- The Nato force in Kosovo was urged yesterday to take
a more active role in clearing the estimated 14,000 unexploded cluster
bombs lying around in the Yugoslav province which are largely responsible
for killing or maiming up to two civilians every day.
- The cluster bombs, dropped by US, British and other
Nato aircraft, are scattered all over the province. But Kfor, the Nato-led
peacekeeping force, has a policy of only clearing mines and other devices,
such as cluster bombs, from routes that are needed for operational reasons
and is not involved in locating and removing un-exploded munitions throughout
- Lieutenant-Colonel John Flanagan, Australian programme
manager at the United Nations mine action co-ordination centre in Pristina,
which has been given the job of clearing the cluster bombs, said yesterday:
"It's not part of Kfor policy to clear up all the munitions, but
I have just 16 experts, four teams of four, trying to solve this problem."
- Nato, on the other hand, had a huge bomb clearance capability,
with specialist teams attached to each brigade area. US, British and
other Nato aircraft were responsible for launching 355 cluster-bomb attacks
on Serb forces in Kosovo during the 78-day air campaign. Officially it
is acknowledged that between 5 per cent and 10 per cent of the bombs
would have failed to detonate, although unofficial estimates put it higher.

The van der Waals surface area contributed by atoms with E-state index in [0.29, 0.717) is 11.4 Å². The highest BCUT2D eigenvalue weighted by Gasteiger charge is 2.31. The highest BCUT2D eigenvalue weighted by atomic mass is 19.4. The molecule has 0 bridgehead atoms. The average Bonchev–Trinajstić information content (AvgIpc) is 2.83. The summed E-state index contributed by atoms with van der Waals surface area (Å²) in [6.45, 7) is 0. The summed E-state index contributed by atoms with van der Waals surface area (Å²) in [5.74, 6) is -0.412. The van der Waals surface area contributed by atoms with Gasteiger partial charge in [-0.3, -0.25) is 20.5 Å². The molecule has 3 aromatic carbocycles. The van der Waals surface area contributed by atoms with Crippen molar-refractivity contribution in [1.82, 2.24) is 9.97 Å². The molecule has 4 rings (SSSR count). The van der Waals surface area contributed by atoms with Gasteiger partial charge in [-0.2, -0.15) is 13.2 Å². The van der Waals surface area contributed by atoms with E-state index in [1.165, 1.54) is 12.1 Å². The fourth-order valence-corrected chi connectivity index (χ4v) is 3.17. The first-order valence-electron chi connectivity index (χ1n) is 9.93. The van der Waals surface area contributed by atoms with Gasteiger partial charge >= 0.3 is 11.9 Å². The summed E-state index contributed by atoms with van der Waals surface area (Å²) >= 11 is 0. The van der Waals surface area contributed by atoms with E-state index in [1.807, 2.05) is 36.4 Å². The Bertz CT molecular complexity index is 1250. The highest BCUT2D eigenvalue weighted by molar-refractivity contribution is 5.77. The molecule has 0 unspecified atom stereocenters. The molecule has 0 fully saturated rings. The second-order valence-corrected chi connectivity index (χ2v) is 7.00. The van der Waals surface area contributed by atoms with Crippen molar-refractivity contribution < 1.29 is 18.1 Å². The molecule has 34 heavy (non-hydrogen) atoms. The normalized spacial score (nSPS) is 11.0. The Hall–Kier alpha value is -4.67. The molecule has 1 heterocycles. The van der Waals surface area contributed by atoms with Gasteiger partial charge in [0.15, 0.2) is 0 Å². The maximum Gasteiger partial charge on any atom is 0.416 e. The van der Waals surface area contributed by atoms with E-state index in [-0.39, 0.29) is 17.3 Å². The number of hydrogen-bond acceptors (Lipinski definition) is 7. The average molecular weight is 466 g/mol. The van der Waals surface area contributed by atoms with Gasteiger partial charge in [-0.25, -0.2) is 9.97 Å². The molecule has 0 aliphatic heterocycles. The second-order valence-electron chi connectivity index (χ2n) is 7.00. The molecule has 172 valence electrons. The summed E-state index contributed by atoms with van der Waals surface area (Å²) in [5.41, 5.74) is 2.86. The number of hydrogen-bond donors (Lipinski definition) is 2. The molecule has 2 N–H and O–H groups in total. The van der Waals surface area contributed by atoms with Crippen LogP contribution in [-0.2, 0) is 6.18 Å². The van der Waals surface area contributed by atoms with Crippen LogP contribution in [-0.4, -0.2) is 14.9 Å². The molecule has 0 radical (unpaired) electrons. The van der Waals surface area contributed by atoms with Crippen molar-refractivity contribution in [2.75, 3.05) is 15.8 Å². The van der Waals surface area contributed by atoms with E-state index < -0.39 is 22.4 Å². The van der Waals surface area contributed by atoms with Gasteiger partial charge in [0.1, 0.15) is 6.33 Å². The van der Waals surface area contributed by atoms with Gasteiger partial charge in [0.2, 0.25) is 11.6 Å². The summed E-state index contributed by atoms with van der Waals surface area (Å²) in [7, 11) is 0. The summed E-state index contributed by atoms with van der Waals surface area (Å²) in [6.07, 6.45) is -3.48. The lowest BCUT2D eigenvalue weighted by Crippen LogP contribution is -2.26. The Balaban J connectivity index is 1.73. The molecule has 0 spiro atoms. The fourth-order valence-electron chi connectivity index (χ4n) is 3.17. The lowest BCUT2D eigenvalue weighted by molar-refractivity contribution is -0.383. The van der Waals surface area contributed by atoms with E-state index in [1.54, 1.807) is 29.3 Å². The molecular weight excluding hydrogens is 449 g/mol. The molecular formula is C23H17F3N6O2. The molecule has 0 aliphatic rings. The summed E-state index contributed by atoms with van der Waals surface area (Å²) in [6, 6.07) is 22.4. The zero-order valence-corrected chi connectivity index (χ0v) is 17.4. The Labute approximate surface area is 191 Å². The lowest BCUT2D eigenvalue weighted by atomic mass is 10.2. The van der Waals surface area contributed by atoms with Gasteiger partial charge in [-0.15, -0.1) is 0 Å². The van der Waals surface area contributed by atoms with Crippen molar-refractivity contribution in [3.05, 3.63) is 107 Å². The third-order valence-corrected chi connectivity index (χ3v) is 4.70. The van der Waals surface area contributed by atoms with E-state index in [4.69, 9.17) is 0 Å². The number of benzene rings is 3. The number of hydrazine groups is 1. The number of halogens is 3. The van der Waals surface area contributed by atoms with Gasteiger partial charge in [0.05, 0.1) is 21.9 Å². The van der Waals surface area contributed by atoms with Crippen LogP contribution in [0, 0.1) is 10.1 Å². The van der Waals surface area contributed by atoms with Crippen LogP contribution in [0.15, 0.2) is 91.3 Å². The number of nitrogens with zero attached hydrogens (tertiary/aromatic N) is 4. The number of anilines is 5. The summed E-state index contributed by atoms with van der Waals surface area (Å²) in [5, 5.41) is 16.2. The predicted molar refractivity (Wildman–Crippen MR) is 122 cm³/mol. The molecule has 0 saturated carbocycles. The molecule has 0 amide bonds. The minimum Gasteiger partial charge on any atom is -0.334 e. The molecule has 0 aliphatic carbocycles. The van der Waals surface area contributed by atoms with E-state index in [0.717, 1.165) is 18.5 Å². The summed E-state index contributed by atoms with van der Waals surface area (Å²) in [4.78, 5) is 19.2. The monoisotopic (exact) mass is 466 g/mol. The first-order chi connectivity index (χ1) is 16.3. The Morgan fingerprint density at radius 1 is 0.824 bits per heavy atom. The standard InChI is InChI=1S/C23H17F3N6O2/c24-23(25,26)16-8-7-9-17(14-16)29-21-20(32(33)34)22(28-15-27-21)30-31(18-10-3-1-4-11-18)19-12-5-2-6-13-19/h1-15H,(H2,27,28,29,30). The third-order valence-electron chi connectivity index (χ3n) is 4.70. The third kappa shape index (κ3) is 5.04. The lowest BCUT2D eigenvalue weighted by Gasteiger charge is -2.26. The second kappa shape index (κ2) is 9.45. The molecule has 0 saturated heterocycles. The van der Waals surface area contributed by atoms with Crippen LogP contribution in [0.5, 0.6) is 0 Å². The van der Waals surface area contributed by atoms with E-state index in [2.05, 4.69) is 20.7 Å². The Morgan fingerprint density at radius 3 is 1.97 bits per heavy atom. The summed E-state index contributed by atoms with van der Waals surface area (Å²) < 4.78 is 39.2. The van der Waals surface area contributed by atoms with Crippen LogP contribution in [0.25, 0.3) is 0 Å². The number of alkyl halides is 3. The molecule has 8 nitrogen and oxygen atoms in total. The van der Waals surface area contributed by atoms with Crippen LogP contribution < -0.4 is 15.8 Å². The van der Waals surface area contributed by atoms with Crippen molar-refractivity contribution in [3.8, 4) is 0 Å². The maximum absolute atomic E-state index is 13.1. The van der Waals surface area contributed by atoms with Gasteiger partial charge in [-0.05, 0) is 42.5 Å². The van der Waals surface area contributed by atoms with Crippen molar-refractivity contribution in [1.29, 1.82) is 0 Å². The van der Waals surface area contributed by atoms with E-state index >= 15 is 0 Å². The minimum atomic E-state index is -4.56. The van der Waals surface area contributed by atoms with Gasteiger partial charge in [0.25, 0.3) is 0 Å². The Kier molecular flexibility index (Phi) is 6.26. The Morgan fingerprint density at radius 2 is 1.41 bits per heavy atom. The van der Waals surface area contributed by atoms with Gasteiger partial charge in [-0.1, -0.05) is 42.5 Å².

- Each cluster-bomb canister has 147 bomblets. Both RAF
Harrier GR7s and Tornado GR1s dropped cluster bombs during the air campaign,
targeting Serb military personnel and vehicle compounds.
- Although the civilian casualty toll from incidents involving
unexploded munitions has dropped from five a day in the first month after
the air campaign ended to the present one or two a day, Colonel Flanagan
said he needed Nato's help to meet the challenge of making Kosovo safe
for the population, especially in rural areas.
- "Any help we could get from Nato would be appreciated,
but at the moment Kfor is not addressing the problem unless there is
an emergency humanitarian or operational reason," Colonel Flanagan
- He said children were being maimed because the cluster
bombs looked like toys and were "extremely sensitive".
- He added: "If you pick up a cluster bomb it will
explode, it's even more dangerous than a mine. Anything can detonate a
- Colonel Flanagan said Nato had supplied the co-ordinates
for the cluster-bomb attacks which had helped his teams to trace some
of the unexploded bomblets. However, not all the co-ordinates had proved
accurate, and it had been difficult to search through the undergrowth
for signs of the deadly munitions, he said.
- Time was also running out, because once the winter snow
arrived in October it would be difficult to continue the search. His
aim was to clear as many as possible and then to mark out other suspected
locations before winter. "It's achievable if we have every assistance,
and all the Kfor multinational brigades have unexploded cluster bombs
in their areas," he said.
- Colonel Flanagan has appealed for more help from Britain,
which has already donated £2 million towards mine clearance in
Kosovo. The Department for International Development has sent money, equipment,
personnel and a rapid response team to Kosovo, working in tandem with
the Halo Trust, a private company that employs former military mine-clearing
- A spokeswoman for the department said that the latest
request "for equipment" had only just arrived and was now being
the daily Glas Javnosti has reported that more than 200 villages and 41
Serb churches have been destroyed in Kosovo since Kfor peacekeepers entered
the province in June. The paper quoted Bishop Atanasije Rakita as alleging
that ethnic Albanians in Kosovo were "systematically destroying"
Serb villages and places of worship.